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Interest in Low Stress Swine Handling Training

by 5m Editor
16 June 2010, at 12:46pm

CANADA - A Saskatchewan-based low stress pig handling trainer reports improvements in hog markets are fueling renewed interest in techniques designed to make the job of moving pigs easier, according to Bruce Cochrane.

Low stress swine handling techniques harness the natural instincts and behaviors of the pig to make the job of moving the animals easier.

Nancy Lidster, a low stress pig handling trainer with White Fox, Saskatchewan based DNL Farms, says those who have been introduced to these techniques tend to find them very useful.

Nancy Lidster-DNL Farms

Over the last couple of years the economics have been so tight and so negative that people haven't been prepared to spend money on training and I think that they're starting to see that there's a little bit more wiggle room there and the handling has such a huge impact on time spent, on things like staff turn over, staff injuries, health of pigs, productivity, performance, the whole range right up to meat quality.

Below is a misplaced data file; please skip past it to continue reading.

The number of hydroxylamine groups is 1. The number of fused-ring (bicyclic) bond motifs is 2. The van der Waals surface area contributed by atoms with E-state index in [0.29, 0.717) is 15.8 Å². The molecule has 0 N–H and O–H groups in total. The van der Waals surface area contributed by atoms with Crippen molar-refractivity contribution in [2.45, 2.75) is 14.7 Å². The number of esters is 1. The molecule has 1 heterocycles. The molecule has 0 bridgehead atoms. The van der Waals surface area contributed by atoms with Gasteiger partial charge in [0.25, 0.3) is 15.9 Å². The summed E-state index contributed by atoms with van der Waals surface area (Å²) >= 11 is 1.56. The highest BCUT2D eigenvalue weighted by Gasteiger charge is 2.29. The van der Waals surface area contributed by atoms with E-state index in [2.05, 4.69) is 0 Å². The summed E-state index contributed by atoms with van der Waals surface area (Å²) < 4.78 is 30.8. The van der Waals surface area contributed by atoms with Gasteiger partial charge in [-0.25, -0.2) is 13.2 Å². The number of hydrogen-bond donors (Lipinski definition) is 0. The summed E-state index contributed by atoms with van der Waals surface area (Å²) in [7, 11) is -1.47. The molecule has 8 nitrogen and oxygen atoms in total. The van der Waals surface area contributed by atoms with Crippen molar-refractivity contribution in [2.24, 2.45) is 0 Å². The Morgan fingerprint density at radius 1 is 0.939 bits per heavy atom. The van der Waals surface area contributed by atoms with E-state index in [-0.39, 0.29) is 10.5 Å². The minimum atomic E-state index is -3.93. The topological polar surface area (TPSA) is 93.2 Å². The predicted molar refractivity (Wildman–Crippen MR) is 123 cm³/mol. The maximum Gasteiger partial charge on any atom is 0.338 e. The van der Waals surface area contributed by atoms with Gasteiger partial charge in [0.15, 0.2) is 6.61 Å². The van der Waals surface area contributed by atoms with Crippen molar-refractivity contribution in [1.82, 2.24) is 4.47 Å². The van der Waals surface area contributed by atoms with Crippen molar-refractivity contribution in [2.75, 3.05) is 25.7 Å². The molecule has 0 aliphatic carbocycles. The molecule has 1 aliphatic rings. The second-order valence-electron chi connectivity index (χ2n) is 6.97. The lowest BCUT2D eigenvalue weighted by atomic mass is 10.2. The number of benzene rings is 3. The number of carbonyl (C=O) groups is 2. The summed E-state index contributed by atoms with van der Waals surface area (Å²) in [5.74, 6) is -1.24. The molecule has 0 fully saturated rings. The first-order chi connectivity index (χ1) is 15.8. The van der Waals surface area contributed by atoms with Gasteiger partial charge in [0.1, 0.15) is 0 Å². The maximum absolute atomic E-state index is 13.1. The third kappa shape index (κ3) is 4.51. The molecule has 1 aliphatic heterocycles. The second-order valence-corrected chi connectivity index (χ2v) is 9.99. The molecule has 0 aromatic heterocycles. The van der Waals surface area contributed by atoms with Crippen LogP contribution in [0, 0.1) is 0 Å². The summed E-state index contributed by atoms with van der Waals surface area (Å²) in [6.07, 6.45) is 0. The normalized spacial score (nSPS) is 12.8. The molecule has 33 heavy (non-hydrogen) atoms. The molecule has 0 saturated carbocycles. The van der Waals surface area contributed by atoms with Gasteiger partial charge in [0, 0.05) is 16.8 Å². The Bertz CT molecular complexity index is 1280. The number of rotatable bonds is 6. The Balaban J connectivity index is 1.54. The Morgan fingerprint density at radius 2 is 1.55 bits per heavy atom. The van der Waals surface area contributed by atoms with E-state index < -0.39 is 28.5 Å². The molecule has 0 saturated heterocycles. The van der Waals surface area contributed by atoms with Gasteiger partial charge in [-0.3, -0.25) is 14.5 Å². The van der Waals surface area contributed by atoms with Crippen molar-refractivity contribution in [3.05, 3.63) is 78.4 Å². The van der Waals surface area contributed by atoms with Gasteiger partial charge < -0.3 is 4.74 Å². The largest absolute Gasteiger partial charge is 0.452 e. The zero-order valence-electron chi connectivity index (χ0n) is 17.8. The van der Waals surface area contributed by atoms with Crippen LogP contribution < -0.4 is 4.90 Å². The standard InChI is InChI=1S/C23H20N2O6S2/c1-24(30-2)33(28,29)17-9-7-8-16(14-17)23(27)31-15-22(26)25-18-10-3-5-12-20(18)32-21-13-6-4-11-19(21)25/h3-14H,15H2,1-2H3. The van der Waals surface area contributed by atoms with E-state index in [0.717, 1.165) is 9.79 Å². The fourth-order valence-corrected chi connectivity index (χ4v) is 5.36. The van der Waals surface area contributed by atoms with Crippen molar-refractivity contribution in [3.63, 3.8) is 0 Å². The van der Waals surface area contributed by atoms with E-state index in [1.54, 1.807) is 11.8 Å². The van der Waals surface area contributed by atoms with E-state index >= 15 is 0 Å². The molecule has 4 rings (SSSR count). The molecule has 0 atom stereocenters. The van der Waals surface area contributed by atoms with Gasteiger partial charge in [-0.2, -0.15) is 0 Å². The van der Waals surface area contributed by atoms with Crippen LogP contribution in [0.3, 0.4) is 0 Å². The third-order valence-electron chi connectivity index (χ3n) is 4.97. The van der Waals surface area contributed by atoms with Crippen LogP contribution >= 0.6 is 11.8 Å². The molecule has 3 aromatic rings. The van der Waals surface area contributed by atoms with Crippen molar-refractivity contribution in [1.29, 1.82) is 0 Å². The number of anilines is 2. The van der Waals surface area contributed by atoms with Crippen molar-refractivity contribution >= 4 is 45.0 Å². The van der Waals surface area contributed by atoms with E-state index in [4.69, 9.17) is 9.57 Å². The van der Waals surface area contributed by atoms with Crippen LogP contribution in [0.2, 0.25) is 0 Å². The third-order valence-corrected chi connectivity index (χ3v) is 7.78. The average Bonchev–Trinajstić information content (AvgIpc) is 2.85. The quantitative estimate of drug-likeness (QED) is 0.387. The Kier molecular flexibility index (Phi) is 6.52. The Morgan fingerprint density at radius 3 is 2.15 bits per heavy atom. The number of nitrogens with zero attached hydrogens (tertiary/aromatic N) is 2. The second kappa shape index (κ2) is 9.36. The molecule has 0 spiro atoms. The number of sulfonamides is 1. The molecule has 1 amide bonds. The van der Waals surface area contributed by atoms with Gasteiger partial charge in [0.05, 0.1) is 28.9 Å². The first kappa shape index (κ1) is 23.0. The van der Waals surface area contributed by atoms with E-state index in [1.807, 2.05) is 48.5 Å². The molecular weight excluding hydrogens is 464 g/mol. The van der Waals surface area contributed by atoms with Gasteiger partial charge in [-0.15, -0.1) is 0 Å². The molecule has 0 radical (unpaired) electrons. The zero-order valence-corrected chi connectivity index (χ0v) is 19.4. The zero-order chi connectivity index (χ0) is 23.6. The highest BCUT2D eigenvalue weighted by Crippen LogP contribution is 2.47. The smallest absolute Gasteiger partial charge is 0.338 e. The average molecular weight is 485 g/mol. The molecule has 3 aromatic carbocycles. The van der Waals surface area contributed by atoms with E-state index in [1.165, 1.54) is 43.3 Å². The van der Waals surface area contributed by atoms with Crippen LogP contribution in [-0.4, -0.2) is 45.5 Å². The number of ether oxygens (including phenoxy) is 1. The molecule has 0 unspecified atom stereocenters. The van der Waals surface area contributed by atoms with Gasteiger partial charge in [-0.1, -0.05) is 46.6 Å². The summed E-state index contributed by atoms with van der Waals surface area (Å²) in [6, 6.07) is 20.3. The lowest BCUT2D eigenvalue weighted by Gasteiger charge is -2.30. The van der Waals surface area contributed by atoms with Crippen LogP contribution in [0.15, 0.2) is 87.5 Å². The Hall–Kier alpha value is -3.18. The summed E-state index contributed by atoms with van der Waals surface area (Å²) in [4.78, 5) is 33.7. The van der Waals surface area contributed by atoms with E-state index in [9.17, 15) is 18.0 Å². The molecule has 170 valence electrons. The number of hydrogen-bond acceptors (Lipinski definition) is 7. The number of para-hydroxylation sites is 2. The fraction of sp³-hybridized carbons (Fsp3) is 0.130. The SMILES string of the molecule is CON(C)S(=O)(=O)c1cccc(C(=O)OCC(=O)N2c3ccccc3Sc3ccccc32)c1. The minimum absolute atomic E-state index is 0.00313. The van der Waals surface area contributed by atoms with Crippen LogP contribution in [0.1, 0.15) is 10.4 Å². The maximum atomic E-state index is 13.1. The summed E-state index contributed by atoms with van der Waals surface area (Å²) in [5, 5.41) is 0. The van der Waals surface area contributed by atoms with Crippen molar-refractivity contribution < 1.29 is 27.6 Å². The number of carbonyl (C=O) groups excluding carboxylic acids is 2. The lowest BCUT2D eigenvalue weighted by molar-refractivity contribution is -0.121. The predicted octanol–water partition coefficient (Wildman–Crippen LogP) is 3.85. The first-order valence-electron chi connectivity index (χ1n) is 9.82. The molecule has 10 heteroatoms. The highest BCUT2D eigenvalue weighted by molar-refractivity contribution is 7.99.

Any handlers that are really struggling with moving pigs from a nursery into a finisher where they're bunching up and stuff like that, they desperately want to be able to do their work more easily.

Once they see techniques that work for them they can save a huge amount of time and it takes the process of doing your daily work from being a source of frustration and sense of inadequacy to turning it into a process where it's just tremendously rewarding.

When you can set up the movement and get animals to do what you want and flow for you and move for you it takes jobs that are just a real chore and turns them into something we enjoy doing.

We feel go about the job we're doing, we feel good about the animals we're moving and we feel better about ourselves as well and so there's just a huge array of benefits there.


Ms Lidster notes most of the problems associated with moving pigs are the result of fear and handlers need to be able to recognise fear and when to back off.

She says, in a lot of cases, the positioning of the handler will make the difference between whether or not the pigs go where they need to go.

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